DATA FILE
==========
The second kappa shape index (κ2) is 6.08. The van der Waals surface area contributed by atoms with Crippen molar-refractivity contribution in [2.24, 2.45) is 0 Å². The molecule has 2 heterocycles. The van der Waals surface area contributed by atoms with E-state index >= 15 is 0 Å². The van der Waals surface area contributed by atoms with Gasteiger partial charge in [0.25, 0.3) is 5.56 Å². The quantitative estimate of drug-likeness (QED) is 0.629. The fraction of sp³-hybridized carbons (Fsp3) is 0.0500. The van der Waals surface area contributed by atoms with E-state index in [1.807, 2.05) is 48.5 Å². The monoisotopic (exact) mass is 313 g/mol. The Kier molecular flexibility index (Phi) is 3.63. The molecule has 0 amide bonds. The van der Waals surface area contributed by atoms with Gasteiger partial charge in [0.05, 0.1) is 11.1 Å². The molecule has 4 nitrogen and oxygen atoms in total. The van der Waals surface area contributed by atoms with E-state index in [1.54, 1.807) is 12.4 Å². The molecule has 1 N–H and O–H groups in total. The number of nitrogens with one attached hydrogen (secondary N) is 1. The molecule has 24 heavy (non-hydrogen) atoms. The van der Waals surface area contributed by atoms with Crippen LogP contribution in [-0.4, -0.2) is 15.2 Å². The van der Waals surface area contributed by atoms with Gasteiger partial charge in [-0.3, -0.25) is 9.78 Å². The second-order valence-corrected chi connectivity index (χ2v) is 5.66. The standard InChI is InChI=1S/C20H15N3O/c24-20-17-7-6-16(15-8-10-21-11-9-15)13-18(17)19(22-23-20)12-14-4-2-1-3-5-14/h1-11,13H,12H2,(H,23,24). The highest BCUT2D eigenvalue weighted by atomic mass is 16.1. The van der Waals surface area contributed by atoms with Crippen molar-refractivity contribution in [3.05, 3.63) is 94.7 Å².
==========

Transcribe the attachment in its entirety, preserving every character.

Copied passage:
The second kappa shape index (κ2) is 6.08. The van der Waals surface area contributed by atoms with Crippen molar-refractivity contribution in [2.24, 2.45) is 0 Å². The molecule has 2 heterocycles. The van der Waals surface area contributed by atoms with E-state index >= 15 is 0 Å². The van der Waals surface area contributed by atoms with Gasteiger partial charge in [0.25, 0.3) is 5.56 Å². The quantitative estimate of drug-likeness (QED) is 0.629. The fraction of sp³-hybridized carbons (Fsp3) is 0.0500. The van der Waals surface area contributed by atoms with E-state index in [1.807, 2.05) is 48.5 Å². The monoisotopic (exact) mass is 313 g/mol. The Kier molecular flexibility index (Phi) is 3.63. The molecule has 0 amide bonds. The van der Waals surface area contributed by atoms with Gasteiger partial charge in [0.05, 0.1) is 11.1 Å². The molecule has 4 nitrogen and oxygen atoms in total. The van der Waals surface area contributed by atoms with E-state index in [1.54, 1.807) is 12.4 Å². The molecule has 1 N–H and O–H groups in total. The number of nitrogens with one attached hydrogen (secondary N) is 1. The molecule has 24 heavy (non-hydrogen) atoms. The van der Waals surface area contributed by atoms with Crippen LogP contribution in [-0.4, -0.2) is 15.2 Å². The van der Waals surface area contributed by atoms with Gasteiger partial charge in [-0.3, -0.25) is 9.78 Å². The second-order valence-corrected chi connectivity index (χ2v) is 5.66. The standard InChI is InChI=1S/C20H15N3O/c24-20-17-7-6-16(15-8-10-21-11-9-15)13-18(17)19(22-23-20)12-14-4-2-1-3-5-14/h1-11,13H,12H2,(H,23,24). The highest BCUT2D eigenvalue weighted by atomic mass is 16.1. The van der Waals surface area contributed by atoms with Crippen molar-refractivity contribution in [3.05, 3.63) is 94.7 Å².